One of the questions that has arisen in recent years, though, asks the very obvious question: where were the women? If we revere the writing and thinking of the Church Fathers—where were the Church Mothers? What were they writing or thinking or doing? Despite some of our conceptions about the place of women in the Late Antique world, there were women writing works of theology and spirituality; one of them—Proba—will appear later within the circle of Cassiodorus. What we learn from Jerome and his letters, though, is that large sections of the work of the Church Fathers would never have been accomplished if it were not for the encouragement, support, and considerable financial assistance of the Church Mothers.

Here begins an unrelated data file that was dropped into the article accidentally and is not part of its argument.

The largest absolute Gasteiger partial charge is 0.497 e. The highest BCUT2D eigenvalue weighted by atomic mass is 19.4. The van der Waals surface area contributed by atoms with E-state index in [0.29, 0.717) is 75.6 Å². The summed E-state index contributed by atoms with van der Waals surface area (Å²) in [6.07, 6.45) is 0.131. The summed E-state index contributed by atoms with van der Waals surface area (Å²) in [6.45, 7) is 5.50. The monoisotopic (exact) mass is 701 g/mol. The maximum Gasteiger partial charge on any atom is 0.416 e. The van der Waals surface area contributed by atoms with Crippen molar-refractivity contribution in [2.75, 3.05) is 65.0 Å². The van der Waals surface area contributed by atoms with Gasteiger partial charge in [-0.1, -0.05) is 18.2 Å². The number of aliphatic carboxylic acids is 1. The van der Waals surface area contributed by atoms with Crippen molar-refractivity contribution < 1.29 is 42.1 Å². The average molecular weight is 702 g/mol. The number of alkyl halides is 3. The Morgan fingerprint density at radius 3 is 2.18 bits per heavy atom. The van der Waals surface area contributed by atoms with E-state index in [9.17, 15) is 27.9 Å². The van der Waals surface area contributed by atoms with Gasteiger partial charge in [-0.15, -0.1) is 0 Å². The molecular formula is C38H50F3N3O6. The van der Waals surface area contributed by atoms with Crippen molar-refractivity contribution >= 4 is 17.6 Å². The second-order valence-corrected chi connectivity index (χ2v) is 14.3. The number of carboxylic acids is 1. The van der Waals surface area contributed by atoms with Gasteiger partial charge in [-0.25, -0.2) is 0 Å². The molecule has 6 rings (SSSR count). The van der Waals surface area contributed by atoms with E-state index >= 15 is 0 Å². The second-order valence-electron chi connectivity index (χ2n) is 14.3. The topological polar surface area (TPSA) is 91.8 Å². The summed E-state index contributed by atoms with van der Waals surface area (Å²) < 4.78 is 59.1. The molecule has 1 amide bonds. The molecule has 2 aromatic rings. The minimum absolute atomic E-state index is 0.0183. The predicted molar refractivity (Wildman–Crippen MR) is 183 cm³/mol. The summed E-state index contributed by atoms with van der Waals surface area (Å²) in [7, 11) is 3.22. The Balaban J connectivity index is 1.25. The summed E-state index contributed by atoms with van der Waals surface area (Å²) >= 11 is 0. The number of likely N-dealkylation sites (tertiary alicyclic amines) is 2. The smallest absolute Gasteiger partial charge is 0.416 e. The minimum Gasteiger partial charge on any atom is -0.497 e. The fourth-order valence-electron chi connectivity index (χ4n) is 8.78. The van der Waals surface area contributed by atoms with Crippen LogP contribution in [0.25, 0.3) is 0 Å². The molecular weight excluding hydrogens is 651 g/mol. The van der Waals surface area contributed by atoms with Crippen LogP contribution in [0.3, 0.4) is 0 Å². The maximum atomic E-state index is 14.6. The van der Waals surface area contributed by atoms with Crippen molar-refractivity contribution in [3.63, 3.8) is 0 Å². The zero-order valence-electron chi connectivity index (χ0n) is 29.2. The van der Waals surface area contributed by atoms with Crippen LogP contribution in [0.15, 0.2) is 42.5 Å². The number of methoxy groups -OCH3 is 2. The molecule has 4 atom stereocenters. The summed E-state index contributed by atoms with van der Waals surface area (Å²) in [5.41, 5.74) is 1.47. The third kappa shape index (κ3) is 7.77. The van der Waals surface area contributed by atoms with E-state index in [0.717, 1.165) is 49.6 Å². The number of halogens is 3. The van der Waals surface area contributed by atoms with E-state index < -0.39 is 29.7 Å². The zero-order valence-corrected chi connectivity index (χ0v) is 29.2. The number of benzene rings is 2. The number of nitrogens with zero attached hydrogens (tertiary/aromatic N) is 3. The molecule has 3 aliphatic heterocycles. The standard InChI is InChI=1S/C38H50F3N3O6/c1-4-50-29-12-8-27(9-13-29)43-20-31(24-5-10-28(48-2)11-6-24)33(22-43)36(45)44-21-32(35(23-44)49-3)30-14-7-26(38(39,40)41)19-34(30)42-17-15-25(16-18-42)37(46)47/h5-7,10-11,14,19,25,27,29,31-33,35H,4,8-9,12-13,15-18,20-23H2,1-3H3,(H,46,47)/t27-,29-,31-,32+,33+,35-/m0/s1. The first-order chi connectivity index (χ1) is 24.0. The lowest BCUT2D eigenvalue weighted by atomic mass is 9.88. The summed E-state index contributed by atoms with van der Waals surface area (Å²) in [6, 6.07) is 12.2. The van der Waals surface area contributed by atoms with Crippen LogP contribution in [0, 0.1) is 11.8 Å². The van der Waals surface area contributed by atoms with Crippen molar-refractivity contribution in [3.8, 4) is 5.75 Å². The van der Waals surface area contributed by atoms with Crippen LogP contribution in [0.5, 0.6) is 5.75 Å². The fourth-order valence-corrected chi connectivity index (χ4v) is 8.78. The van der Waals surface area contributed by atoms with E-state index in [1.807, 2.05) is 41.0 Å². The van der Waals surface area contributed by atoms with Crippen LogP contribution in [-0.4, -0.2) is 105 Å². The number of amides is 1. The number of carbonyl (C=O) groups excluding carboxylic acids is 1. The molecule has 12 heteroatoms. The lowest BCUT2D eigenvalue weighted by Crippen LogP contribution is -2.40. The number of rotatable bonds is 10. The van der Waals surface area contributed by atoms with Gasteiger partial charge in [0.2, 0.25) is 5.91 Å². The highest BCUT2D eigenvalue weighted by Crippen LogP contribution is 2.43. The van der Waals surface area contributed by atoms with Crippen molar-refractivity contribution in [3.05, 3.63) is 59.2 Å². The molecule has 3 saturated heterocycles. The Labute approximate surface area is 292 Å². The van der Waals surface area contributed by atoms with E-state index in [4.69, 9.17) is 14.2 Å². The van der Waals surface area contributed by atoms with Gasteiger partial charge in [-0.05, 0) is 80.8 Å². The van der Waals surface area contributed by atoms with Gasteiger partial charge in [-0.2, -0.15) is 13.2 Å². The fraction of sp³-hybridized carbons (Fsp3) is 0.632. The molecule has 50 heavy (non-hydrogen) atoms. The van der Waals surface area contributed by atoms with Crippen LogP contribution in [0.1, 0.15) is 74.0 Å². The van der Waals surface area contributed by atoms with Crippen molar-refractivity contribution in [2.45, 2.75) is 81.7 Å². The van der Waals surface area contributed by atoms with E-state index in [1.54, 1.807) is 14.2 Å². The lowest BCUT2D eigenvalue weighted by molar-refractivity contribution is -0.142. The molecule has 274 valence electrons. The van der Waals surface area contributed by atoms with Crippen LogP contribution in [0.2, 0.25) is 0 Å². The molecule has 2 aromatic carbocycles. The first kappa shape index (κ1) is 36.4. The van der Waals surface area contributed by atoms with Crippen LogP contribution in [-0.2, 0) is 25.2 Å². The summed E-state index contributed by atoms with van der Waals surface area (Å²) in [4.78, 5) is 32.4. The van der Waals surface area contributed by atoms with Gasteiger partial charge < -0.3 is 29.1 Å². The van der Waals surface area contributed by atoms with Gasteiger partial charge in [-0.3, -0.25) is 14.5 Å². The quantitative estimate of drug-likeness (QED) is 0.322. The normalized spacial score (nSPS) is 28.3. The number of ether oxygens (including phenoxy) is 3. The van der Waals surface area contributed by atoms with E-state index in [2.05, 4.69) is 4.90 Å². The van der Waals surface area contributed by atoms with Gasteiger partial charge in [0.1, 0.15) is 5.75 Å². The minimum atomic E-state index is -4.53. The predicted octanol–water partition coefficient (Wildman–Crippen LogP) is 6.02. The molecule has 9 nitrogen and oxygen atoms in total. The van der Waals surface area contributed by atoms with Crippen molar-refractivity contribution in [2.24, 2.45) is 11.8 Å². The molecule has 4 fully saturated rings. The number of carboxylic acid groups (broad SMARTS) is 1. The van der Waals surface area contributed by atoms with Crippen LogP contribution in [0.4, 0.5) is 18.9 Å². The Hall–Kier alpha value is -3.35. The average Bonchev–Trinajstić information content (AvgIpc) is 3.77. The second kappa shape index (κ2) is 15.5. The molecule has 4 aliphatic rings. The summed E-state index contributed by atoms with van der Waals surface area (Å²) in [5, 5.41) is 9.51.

In particular, Jerome lived and worked in close relationship with a set of interrelated families guided by wealthy Roman matriarchs. While we have letters that Jerome wrote to popes and theologians, most of his letters were written to these women and their relations. He served them as a spiritual advisor and as a translator. Most of the biblical commentaries for which Jerome is known were either written by him or translated from Greek sources at the behest of three women in particular, Paula, Eustochium, and Marcella. Paula was the great matriarch of the XXX clan. Widowed at age ? After bearing five children, she embraced the new ascetic spirituality coming from the East, fostering it among her children and grandchildren, before embracing it wholeheartedly to the point where she moved to Bethlehem to build and then rule the women in the double monastery where Jerome would also live and work.